The Constitutional Right to Protest and the Freemen on the Land Movement

AuthorNiamh Barry - Dr. Macdara Ó Drisceoil
PositionBarrister at Law - Barrister at Law
[2017] Irish Judicial Studies Journal Vol 1 40
Niamh Barry, Barrister at Law and Dr. Macdara Ó Drisceoil, Barrister at Law
This article examines the constitutional right to protest and the limitations which are placed on
that right. It then looks at a specific example of a protest group: the Freemen on the Land
(“the Freemen”) and the ideas underpinning this movement and the manner in which this
group is dealt with in court. The Freemen is a disruptive movement which does not recognise
the legitimacy of the courts and rejects what might be termed the constitutional consensus.
This raises questions in relation to the constitutional right of protest and the extent to which
such voices of dissent can be accommodated within a constitutional framework which they
regard as illegitimate. Therefore, the very principles which seek to both accommodate and limit
such a movement are not recognised by the movement itself.
Constitutional right to protest
While liberty of expression and the right of assembly under the Constitution are protected,
both are subject to public order and morality. These rights, like all constitutional rights, must
be viewed in light of Article 5 of the Constitution which defines the state as “democratic”.
Therefore, democratic legitimacy requires the accommodation of views which while awkward
do not threaten public order, morality or the authority of the state.
There is a scarcity of constitutional case law in this area. It would appear that where an
assembly though lawful in itself, is likely to provoke unlawful activity, it may be curtailed.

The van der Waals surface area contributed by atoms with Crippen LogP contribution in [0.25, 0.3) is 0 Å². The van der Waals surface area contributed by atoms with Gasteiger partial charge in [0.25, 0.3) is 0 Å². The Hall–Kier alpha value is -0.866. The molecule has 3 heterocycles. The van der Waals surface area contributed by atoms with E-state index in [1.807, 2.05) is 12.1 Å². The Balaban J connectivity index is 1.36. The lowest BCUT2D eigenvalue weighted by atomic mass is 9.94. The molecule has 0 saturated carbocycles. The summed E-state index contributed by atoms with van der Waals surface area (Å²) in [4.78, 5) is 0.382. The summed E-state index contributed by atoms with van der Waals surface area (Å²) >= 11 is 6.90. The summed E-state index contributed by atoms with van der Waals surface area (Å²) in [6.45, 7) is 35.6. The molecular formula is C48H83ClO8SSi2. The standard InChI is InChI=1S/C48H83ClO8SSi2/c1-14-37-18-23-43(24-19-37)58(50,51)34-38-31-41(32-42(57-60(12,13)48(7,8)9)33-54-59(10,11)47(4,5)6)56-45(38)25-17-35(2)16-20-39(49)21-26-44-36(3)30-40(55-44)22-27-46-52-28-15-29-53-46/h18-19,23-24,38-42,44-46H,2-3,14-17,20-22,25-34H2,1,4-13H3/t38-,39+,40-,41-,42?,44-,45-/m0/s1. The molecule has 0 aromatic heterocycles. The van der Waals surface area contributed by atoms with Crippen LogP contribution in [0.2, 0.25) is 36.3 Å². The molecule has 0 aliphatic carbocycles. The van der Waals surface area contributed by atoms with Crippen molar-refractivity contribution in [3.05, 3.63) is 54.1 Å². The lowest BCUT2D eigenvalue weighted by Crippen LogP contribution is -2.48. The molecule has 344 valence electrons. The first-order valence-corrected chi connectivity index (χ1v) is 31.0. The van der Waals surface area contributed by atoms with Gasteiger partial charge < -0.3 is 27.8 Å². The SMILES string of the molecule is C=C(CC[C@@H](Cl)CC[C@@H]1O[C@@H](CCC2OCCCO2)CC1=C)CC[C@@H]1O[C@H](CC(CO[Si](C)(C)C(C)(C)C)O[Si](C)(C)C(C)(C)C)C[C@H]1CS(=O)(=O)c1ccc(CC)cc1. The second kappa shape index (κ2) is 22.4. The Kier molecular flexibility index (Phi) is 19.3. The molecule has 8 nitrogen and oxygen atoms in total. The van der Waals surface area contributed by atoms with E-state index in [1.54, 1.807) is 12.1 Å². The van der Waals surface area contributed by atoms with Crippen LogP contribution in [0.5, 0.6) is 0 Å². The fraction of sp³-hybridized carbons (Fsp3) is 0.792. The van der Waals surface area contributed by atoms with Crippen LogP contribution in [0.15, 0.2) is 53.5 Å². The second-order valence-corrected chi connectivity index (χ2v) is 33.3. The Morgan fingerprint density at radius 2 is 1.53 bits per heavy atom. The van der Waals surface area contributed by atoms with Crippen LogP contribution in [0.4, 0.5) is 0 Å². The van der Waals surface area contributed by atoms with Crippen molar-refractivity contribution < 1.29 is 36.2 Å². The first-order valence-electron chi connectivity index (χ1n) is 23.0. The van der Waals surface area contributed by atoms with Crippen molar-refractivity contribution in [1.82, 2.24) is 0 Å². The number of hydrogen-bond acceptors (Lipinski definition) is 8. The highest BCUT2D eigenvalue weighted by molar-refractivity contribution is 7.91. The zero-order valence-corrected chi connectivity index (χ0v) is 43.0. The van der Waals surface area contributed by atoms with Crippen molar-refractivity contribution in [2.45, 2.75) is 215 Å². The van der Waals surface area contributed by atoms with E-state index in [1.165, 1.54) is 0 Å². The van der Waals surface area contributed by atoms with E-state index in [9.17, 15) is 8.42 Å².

However, any actions by state actors to curtail such a protest must be proportionate to the
threat posed to public order.
Article 40.6.1˚ states
The State guarantees liberty for the exercise of the following rights,
subject to public order and morality:-
(i) The right of the citizens to express freely their convictions and
The education of public opinion being, however, a matter of such grave import
to the common good, the State shall endeavour to ensure that organs of public
opinion, such as the radio, the press, the cinema, while preserving their rightful
liberty of expression, including criticism of Government policy, shall not be
used to undermine public order or morality or the authority of the State.
(ii) The right of the citizen to assemble peaceably and without arms. Provision may
be made by law to prevent or control meetings which are determined in
accordance with law to be calculated to cause a breach of the peace or to be a
danger or nuisance to the general public and to prevent or control meetings in
the vicinity of either House of the Oireachtas.

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